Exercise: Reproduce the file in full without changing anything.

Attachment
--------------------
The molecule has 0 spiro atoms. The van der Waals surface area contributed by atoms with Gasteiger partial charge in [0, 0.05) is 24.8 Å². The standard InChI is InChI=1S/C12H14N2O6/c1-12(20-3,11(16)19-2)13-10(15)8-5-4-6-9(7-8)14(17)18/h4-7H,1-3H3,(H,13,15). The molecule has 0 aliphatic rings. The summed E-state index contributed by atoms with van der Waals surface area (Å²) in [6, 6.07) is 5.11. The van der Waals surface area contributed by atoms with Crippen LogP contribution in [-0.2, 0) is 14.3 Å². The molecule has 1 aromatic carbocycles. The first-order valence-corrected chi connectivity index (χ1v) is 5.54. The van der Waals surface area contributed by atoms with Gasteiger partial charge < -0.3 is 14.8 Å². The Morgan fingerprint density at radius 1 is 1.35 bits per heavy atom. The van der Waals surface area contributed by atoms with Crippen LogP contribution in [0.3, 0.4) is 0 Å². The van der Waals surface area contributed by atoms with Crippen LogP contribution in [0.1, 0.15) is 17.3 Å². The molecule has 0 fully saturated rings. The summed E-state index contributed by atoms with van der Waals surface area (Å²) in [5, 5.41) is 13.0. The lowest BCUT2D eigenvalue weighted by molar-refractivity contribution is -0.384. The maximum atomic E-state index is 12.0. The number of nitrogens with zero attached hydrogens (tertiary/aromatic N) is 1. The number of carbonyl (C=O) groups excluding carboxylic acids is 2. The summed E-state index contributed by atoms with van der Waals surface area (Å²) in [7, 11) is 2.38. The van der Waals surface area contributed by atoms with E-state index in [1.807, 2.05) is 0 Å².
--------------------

The molecule has 0 spiro atoms. The van der Waals surface area contributed by atoms with Gasteiger partial charge in [0, 0.05) is 24.8 Å². The standard InChI is InChI=1S/C12H14N2O6/c1-12(20-3,11(16)19-2)13-10(15)8-5-4-6-9(7-8)14(17)18/h4-7H,1-3H3,(H,13,15). The molecule has 0 aliphatic rings. The summed E-state index contributed by atoms with van der Waals surface area (Å²) in [6, 6.07) is 5.11. The van der Waals surface area contributed by atoms with Crippen LogP contribution in [-0.2, 0) is 14.3 Å². The molecule has 1 aromatic carbocycles. The first-order valence-corrected chi connectivity index (χ1v) is 5.54. The van der Waals surface area contributed by atoms with Gasteiger partial charge < -0.3 is 14.8 Å². The Morgan fingerprint density at radius 1 is 1.35 bits per heavy atom. The van der Waals surface area contributed by atoms with Crippen LogP contribution in [0.3, 0.4) is 0 Å². The van der Waals surface area contributed by atoms with Crippen LogP contribution in [0.1, 0.15) is 17.3 Å². The molecule has 0 fully saturated rings. The summed E-state index contributed by atoms with van der Waals surface area (Å²) in [5, 5.41) is 13.0. The lowest BCUT2D eigenvalue weighted by molar-refractivity contribution is -0.384. The maximum atomic E-state index is 12.0. The number of nitrogens with zero attached hydrogens (tertiary/aromatic N) is 1. The number of carbonyl (C=O) groups excluding carboxylic acids is 2. The summed E-state index contributed by atoms with van der Waals surface area (Å²) in [7, 11) is 2.38. The van der Waals surface area contributed by atoms with E-state index in [1.807, 2.05) is 0 Å².